Maxim_Kazmin - stock.adobe.com
Data silos and IT complexity stifle business potential
A study from 451 Research highlights the problems organisations face in managing data
The majority of organisations have complex IT environments with countless data silos. The inability to consistently control and access data across various repositories and native data sources leads to persistent business challenges and an erratic view of business potential, a report from 451 Research, part of S&P Global Market Intelligence, has warned.
The Information-driven compliance and insight report, commissioned by Sinequa, a provider of enterprise search technology, found that one in four organisations have more than 50 distinct data silos. For organisations that identify as being highly data-driven, 451 Research reported that 39% had more than 50 data silos.
In the report, Paige Bartley, senior research analyst for data, artificial intelligence (AI) and analytics at 451 Research, said the ability to retrieve, determine relationships between and evaluate the relevancy of informational assets is the foundational skill required of nearly all knowledge worker job roles.
“It stands to reason that any technology or supporting methodology that can accelerate and increase the accuracy of these processes will substantially boost the productivity and output across nearly all business functions within the organisation,” she wrote in the report.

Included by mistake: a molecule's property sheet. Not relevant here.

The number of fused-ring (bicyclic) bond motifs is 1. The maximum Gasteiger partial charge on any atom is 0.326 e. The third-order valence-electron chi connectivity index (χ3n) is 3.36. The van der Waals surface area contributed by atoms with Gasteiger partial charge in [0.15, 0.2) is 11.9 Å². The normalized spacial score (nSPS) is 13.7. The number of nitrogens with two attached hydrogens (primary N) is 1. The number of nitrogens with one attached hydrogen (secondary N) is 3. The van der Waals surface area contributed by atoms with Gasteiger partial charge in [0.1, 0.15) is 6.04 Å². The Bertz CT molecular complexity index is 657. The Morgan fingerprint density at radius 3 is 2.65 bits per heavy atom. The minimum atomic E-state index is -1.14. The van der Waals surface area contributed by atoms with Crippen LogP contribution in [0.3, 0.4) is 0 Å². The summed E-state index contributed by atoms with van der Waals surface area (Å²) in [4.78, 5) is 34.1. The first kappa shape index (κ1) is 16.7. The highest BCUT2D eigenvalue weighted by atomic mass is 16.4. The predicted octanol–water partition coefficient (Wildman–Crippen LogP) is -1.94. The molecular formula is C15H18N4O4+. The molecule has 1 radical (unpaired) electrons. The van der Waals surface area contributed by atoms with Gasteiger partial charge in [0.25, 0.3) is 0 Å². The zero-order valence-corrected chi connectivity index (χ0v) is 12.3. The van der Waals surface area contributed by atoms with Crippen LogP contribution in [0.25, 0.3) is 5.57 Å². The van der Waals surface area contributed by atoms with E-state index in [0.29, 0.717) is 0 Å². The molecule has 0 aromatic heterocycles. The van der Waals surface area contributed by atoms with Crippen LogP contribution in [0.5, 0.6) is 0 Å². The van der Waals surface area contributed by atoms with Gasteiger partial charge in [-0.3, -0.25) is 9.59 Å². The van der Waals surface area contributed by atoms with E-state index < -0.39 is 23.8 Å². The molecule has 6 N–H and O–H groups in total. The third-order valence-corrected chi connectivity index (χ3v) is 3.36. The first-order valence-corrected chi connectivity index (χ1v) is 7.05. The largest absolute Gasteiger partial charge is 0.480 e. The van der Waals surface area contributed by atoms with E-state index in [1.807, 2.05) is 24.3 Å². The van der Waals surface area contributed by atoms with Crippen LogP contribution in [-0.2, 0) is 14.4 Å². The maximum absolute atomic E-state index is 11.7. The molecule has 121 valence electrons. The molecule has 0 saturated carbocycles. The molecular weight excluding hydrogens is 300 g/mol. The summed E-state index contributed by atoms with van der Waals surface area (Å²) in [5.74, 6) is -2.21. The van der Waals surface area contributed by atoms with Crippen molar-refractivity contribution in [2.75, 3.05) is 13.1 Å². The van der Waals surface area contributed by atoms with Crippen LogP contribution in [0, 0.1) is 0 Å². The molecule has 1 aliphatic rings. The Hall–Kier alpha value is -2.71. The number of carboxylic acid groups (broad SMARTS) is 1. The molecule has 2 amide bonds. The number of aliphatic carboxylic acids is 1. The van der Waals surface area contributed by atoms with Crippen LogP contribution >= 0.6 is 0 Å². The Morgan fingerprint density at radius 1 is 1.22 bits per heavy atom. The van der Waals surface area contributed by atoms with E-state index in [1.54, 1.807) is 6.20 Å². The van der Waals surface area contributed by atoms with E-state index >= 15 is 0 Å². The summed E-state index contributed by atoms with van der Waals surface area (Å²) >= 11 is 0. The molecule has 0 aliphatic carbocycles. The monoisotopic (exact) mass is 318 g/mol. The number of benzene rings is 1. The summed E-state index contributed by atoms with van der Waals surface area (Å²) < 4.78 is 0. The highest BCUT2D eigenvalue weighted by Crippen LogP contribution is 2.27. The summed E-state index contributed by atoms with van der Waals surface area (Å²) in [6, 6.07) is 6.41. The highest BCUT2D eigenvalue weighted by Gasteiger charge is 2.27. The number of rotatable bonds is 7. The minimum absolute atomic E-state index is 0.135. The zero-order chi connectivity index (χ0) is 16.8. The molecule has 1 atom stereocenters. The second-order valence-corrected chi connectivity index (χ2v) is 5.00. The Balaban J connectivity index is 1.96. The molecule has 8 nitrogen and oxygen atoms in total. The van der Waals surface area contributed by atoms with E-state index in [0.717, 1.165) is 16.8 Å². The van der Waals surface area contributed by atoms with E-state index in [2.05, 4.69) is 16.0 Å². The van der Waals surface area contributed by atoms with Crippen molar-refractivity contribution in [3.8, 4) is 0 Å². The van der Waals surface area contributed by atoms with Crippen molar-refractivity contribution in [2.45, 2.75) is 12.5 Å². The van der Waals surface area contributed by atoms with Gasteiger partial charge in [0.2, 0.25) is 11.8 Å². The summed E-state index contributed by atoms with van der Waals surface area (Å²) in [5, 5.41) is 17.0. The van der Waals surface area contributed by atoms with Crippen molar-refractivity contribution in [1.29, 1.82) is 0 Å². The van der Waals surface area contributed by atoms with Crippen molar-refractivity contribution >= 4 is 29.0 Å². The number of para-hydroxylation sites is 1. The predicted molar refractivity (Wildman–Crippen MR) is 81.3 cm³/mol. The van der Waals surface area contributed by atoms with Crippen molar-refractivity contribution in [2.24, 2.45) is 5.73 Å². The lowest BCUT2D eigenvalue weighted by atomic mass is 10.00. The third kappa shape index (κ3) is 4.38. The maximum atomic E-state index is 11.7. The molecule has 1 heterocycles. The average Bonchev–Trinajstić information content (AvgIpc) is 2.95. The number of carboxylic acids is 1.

Commenting on the findings, Bartley said: “Our research suggests that concerns around data privacy and related functions such as information security are top-of-mind for organisations, but meeting requirements can be challenging. Organisations are looking for ways to leverage improved data governance and data visibility to meet not only compliance requirements, but to accelerate other data-driven initiatives as well.”
Paige Bartley, 451 Research
The latest study references 451 Research’s Voice of the enterprise: Data & analytics survey from the second half of 2019, which found that 24% of the 361 respondents who took part named data privacy concerns as one of the biggest barriers to becoming a data-driven organisation.
According to Bartley, when an organisation lacks an understanding of its data ecosystem, there is ample fear, uncertainty and doubt related to data privacy requirements and the ability to fulfil them.
“Faced with a request such as an EU consumer’s right to be forgotten, the organisation has no way of knowing whether it accurately retrieved and deleted all of the relevant information, or whether some of that data may still be circulating and causing risk. That nagging concern becomes the barrier to becoming more data-driven,” she wrote in the report.
“There is a business need for enterprises to understand the data their organisation has and put it into a proper context,” said Laurent Fanichet, vice-president of marketing at Sinequa. “However, prominent data privacy regulations have exposed the reality that many businesses are still struggling to understand the data they have. Sophisticated search and analytics capabilities, spanning organisational silos, are key to both facilitating compliance and driving informational value.”
Read more about data silos
- Management doesn’t seem to understand that artificial intelligence needs good data management and a different understanding of end goals compared with traditional IT.
- Train services across the UK are fragmented, with data and systems in silos, which makes it hard to provide a seamless experience for rail users.